form of the verb. Unlike the other modal verbs, it is only found in the past tense. Moreover
‘used to’ is a phrase that can mean “accustomed or habituated to” or refers to something from the
past that is no longer true. If ‘used’ is not followed by ‘infinitival particle ‘to’, it can be
considered as the main verb. For example,

She used my towel.

She used to use my towel.

In these examples, the main verb ‘used’ is indicating that a particular person has used my towel
whereas, in the second example, ‘used’ along with infinitival ‘to’ is acting as the modal verb
suggesting that a particular person used to use my towel in the past but she no longer does (past
habit).

2a. Executives like to drive to work

In the above example, the first ‘to’ is an infinitival particle and the second ‘to’ is a preposition.
The foremost reason is that according to Syntactic theory, infinitival ‘to’ precedes the base form
of the verb whereas the preposition ‘to’ is typically combined with a noun or pronoun. Moreover,
the second ‘to’ is a contentive preposition because it has the antonym ‘from’ and if ‘to’ is
replaced by ‘from’, the sentence will still make the sense whereas the infinitival particle ‘to’ has
no antonym. For example,

Executives like to drive from work.


Executives like from drive to work.  No obvious antonym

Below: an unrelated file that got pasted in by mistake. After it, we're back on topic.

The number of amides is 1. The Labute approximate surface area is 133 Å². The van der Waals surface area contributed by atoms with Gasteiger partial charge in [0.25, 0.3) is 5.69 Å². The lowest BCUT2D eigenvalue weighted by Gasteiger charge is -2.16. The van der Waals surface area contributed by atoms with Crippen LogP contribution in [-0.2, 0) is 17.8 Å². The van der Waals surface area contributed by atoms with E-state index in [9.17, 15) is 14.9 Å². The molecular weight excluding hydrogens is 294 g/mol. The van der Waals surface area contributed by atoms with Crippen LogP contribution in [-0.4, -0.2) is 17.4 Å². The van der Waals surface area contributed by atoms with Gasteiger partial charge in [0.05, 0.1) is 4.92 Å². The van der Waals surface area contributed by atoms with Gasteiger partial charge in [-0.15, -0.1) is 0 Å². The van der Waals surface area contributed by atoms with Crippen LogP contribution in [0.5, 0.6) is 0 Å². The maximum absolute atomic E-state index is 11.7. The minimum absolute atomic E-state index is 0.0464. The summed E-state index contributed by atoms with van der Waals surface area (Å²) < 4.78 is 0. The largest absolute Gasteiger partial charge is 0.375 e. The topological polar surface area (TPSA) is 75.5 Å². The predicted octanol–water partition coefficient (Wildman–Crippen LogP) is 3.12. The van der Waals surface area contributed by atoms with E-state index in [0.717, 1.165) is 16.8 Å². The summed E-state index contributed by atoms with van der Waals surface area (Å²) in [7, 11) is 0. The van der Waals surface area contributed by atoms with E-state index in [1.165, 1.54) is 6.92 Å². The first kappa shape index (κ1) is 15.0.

Furthermore, the second ‘to’ is a typical transitive preposition because it is followed by a noun
which is acting as the complement of the prepositional phrase. In addition to it, prepositions are
used to reveal temporal, spatial or logical relationship of their object with another word in the
sentence (e.g. ‘drive to work (destination)’). Thus, in all relevant respects, the first ‘to’ behaves
like an infinitival particle, whereas, the second ‘to’ behaves like a preposition.

b. I look forward to learning to drive

In this example, the first ‘to’ is behaving like a preposition whereas the second ‘to’ is behaving
as an infinitival particle. As mentioned before, according to Syntactic theory, the preposition ‘to’
is typically combined with a noun or a pronoun but, in this case, the verb ‘learn’ by adding ‘-ing’
is acting as a gerund (a verb functioning as a noun). Moreover, the infinitival ‘to’ precedes the